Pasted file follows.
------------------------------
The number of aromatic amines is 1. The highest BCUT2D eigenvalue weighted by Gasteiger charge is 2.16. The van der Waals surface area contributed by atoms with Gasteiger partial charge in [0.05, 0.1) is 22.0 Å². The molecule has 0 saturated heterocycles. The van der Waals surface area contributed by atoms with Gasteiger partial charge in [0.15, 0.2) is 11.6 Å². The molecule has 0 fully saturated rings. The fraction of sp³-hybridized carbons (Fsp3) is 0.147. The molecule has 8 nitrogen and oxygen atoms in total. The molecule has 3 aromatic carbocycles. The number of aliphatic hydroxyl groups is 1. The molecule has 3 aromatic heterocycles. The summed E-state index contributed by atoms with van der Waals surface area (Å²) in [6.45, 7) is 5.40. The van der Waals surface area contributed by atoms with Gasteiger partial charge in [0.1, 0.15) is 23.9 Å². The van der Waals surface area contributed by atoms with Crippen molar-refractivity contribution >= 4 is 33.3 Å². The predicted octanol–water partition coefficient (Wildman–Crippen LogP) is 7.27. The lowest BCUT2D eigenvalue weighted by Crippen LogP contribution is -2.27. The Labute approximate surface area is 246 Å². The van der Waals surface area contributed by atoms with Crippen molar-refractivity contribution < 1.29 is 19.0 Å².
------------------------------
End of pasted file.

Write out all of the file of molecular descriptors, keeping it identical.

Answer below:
The number of aromatic amines is 1. The highest BCUT2D eigenvalue weighted by Gasteiger charge is 2.16. The van der Waals surface area contributed by atoms with Gasteiger partial charge in [0.05, 0.1) is 22.0 Å². The molecule has 0 saturated heterocycles. The van der Waals surface area contributed by atoms with Gasteiger partial charge in [0.15, 0.2) is 11.6 Å². The molecule has 0 fully saturated rings. The fraction of sp³-hybridized carbons (Fsp3) is 0.147. The molecule has 8 nitrogen and oxygen atoms in total. The molecule has 3 aromatic carbocycles. The number of aliphatic hydroxyl groups is 1. The molecule has 3 aromatic heterocycles. The summed E-state index contributed by atoms with van der Waals surface area (Å²) in [6.45, 7) is 5.40. The van der Waals surface area contributed by atoms with Gasteiger partial charge in [0.1, 0.15) is 23.9 Å². The van der Waals surface area contributed by atoms with Crippen molar-refractivity contribution >= 4 is 33.3 Å². The predicted octanol–water partition coefficient (Wildman–Crippen LogP) is 7.27. The lowest BCUT2D eigenvalue weighted by Crippen LogP contribution is -2.27. The Labute approximate surface area is 246 Å². The van der Waals surface area contributed by atoms with Crippen molar-refractivity contribution < 1.29 is 19.0 Å².